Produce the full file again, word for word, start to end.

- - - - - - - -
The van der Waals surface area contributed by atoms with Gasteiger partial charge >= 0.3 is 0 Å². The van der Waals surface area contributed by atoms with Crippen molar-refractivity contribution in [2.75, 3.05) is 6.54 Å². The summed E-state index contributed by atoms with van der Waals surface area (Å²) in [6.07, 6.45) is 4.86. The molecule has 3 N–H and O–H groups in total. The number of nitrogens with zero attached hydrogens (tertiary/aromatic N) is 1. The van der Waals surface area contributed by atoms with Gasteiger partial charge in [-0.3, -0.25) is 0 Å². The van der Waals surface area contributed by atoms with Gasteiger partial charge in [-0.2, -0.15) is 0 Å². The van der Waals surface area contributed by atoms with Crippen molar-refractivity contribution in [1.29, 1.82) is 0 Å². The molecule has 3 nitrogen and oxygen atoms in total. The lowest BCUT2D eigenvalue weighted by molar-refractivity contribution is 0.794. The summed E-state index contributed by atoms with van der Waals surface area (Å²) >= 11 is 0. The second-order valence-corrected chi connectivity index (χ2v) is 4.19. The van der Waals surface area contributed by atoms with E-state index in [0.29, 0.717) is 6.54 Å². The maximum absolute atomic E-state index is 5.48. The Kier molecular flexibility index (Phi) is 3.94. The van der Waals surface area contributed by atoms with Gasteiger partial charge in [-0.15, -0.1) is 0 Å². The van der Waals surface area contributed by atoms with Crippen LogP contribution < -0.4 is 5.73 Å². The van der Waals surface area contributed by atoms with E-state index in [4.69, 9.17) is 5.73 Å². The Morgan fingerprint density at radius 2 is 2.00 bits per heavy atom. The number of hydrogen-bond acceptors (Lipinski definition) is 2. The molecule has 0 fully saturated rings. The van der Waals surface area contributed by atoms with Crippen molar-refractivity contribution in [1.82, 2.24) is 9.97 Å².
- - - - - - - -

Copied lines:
The van der Waals surface area contributed by atoms with Gasteiger partial charge >= 0.3 is 0 Å². The van der Waals surface area contributed by atoms with Crippen molar-refractivity contribution in [2.75, 3.05) is 6.54 Å². The summed E-state index contributed by atoms with van der Waals surface area (Å²) in [6.07, 6.45) is 4.86. The molecule has 3 N–H and O–H groups in total. The number of nitrogens with zero attached hydrogens (tertiary/aromatic N) is 1. The van der Waals surface area contributed by atoms with Gasteiger partial charge in [-0.3, -0.25) is 0 Å². The van der Waals surface area contributed by atoms with Gasteiger partial charge in [-0.2, -0.15) is 0 Å². The van der Waals surface area contributed by atoms with Crippen molar-refractivity contribution in [1.29, 1.82) is 0 Å². The molecule has 3 nitrogen and oxygen atoms in total. The lowest BCUT2D eigenvalue weighted by molar-refractivity contribution is 0.794. The summed E-state index contributed by atoms with van der Waals surface area (Å²) >= 11 is 0. The second-order valence-corrected chi connectivity index (χ2v) is 4.19. The van der Waals surface area contributed by atoms with E-state index in [0.29, 0.717) is 6.54 Å². The maximum absolute atomic E-state index is 5.48. The Kier molecular flexibility index (Phi) is 3.94. The van der Waals surface area contributed by atoms with Gasteiger partial charge in [-0.15, -0.1) is 0 Å². The van der Waals surface area contributed by atoms with Crippen LogP contribution < -0.4 is 5.73 Å². The van der Waals surface area contributed by atoms with E-state index in [4.69, 9.17) is 5.73 Å². The Morgan fingerprint density at radius 2 is 2.00 bits per heavy atom. The number of hydrogen-bond acceptors (Lipinski definition) is 2. The molecule has 0 fully saturated rings. The van der Waals surface area contributed by atoms with Crippen molar-refractivity contribution in [1.82, 2.24) is 9.97 Å².